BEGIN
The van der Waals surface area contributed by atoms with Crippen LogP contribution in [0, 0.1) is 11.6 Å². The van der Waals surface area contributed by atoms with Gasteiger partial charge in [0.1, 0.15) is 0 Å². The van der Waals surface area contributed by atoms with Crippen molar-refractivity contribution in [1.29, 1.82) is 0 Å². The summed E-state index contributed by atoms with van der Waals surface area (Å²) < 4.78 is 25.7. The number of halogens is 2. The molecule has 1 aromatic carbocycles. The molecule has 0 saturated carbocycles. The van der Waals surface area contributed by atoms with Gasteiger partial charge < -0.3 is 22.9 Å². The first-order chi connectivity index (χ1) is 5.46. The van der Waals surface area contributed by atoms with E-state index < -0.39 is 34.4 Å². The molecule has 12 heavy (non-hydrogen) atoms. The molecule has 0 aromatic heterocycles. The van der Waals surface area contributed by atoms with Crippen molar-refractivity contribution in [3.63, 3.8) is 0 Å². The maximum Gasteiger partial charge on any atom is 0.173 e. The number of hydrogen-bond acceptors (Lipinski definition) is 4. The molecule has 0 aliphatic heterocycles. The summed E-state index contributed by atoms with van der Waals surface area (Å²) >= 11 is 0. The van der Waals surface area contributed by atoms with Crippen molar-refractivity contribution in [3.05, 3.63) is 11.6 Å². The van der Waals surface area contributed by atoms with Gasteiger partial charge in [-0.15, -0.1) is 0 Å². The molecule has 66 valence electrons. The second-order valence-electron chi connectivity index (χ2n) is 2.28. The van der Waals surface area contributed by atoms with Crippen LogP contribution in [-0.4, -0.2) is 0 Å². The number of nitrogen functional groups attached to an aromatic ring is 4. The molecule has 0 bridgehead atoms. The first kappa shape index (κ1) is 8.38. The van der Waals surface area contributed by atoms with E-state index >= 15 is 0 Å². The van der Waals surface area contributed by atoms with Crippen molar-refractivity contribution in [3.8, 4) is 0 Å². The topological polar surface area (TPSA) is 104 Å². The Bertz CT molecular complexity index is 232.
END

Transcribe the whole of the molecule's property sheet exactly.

The van der Waals surface area contributed by atoms with Crippen LogP contribution in [0, 0.1) is 11.6 Å². The van der Waals surface area contributed by atoms with Gasteiger partial charge in [0.1, 0.15) is 0 Å². The van der Waals surface area contributed by atoms with Crippen molar-refractivity contribution in [1.29, 1.82) is 0 Å². The summed E-state index contributed by atoms with van der Waals surface area (Å²) < 4.78 is 25.7. The number of halogens is 2. The molecule has 1 aromatic carbocycles. The molecule has 0 saturated carbocycles. The van der Waals surface area contributed by atoms with Gasteiger partial charge < -0.3 is 22.9 Å². The first-order chi connectivity index (χ1) is 5.46. The van der Waals surface area contributed by atoms with E-state index < -0.39 is 34.4 Å². The molecule has 12 heavy (non-hydrogen) atoms. The molecule has 0 aromatic heterocycles. The van der Waals surface area contributed by atoms with Crippen molar-refractivity contribution in [3.63, 3.8) is 0 Å². The maximum Gasteiger partial charge on any atom is 0.173 e. The number of hydrogen-bond acceptors (Lipinski definition) is 4. The molecule has 0 aliphatic heterocycles. The summed E-state index contributed by atoms with van der Waals surface area (Å²) >= 11 is 0. The van der Waals surface area contributed by atoms with Crippen molar-refractivity contribution in [3.05, 3.63) is 11.6 Å². The van der Waals surface area contributed by atoms with Gasteiger partial charge in [-0.15, -0.1) is 0 Å². The molecule has 66 valence electrons. The second-order valence-electron chi connectivity index (χ2n) is 2.28. The van der Waals surface area contributed by atoms with Crippen LogP contribution in [-0.4, -0.2) is 0 Å². The number of nitrogen functional groups attached to an aromatic ring is 4. The molecule has 0 bridgehead atoms. The first kappa shape index (κ1) is 8.38. The van der Waals surface area contributed by atoms with E-state index >= 15 is 0 Å². The van der Waals surface area contributed by atoms with Crippen molar-refractivity contribution in [3.8, 4) is 0 Å². The topological polar surface area (TPSA) is 104 Å². The Bertz CT molecular complexity index is 232.